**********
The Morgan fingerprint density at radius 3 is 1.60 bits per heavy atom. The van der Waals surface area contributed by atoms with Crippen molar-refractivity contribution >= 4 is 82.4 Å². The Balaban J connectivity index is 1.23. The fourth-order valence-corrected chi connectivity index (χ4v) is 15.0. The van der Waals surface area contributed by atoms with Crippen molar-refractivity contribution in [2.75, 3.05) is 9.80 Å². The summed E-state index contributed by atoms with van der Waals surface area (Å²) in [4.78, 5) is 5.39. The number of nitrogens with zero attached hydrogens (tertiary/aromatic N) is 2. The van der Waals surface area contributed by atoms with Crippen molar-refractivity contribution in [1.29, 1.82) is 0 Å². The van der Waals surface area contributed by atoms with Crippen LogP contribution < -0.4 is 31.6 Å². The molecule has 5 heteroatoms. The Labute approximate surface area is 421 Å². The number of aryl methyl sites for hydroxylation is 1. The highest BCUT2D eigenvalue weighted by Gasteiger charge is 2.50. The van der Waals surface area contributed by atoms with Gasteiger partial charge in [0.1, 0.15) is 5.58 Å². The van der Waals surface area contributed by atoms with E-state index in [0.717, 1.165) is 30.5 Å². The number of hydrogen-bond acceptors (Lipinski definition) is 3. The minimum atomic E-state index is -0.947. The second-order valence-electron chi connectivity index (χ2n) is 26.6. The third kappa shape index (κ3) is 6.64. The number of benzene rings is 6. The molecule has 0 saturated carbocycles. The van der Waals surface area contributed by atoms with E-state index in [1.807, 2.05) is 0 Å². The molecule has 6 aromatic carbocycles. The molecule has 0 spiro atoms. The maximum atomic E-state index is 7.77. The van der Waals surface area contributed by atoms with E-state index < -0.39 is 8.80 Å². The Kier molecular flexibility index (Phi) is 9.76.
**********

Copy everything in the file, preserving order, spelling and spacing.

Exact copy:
The Morgan fingerprint density at radius 3 is 1.60 bits per heavy atom. The van der Waals surface area contributed by atoms with Crippen molar-refractivity contribution >= 4 is 82.4 Å². The Balaban J connectivity index is 1.23. The fourth-order valence-corrected chi connectivity index (χ4v) is 15.0. The van der Waals surface area contributed by atoms with Crippen molar-refractivity contribution in [2.75, 3.05) is 9.80 Å². The summed E-state index contributed by atoms with van der Waals surface area (Å²) in [4.78, 5) is 5.39. The number of nitrogens with zero attached hydrogens (tertiary/aromatic N) is 2. The van der Waals surface area contributed by atoms with Crippen molar-refractivity contribution in [1.29, 1.82) is 0 Å². The van der Waals surface area contributed by atoms with Crippen LogP contribution < -0.4 is 31.6 Å². The molecule has 5 heteroatoms. The Labute approximate surface area is 421 Å². The number of aryl methyl sites for hydroxylation is 1. The highest BCUT2D eigenvalue weighted by Gasteiger charge is 2.50. The van der Waals surface area contributed by atoms with Gasteiger partial charge in [0.1, 0.15) is 5.58 Å². The van der Waals surface area contributed by atoms with E-state index in [0.717, 1.165) is 30.5 Å². The number of hydrogen-bond acceptors (Lipinski definition) is 3. The minimum atomic E-state index is -0.947. The second-order valence-electron chi connectivity index (χ2n) is 26.6. The third kappa shape index (κ3) is 6.64. The number of benzene rings is 6. The molecule has 0 saturated carbocycles. The van der Waals surface area contributed by atoms with E-state index in [1.807, 2.05) is 0 Å². The molecule has 6 aromatic carbocycles. The molecule has 0 spiro atoms. The maximum atomic E-state index is 7.77. The van der Waals surface area contributed by atoms with E-state index < -0.39 is 8.80 Å². The Kier molecular flexibility index (Phi) is 9.76.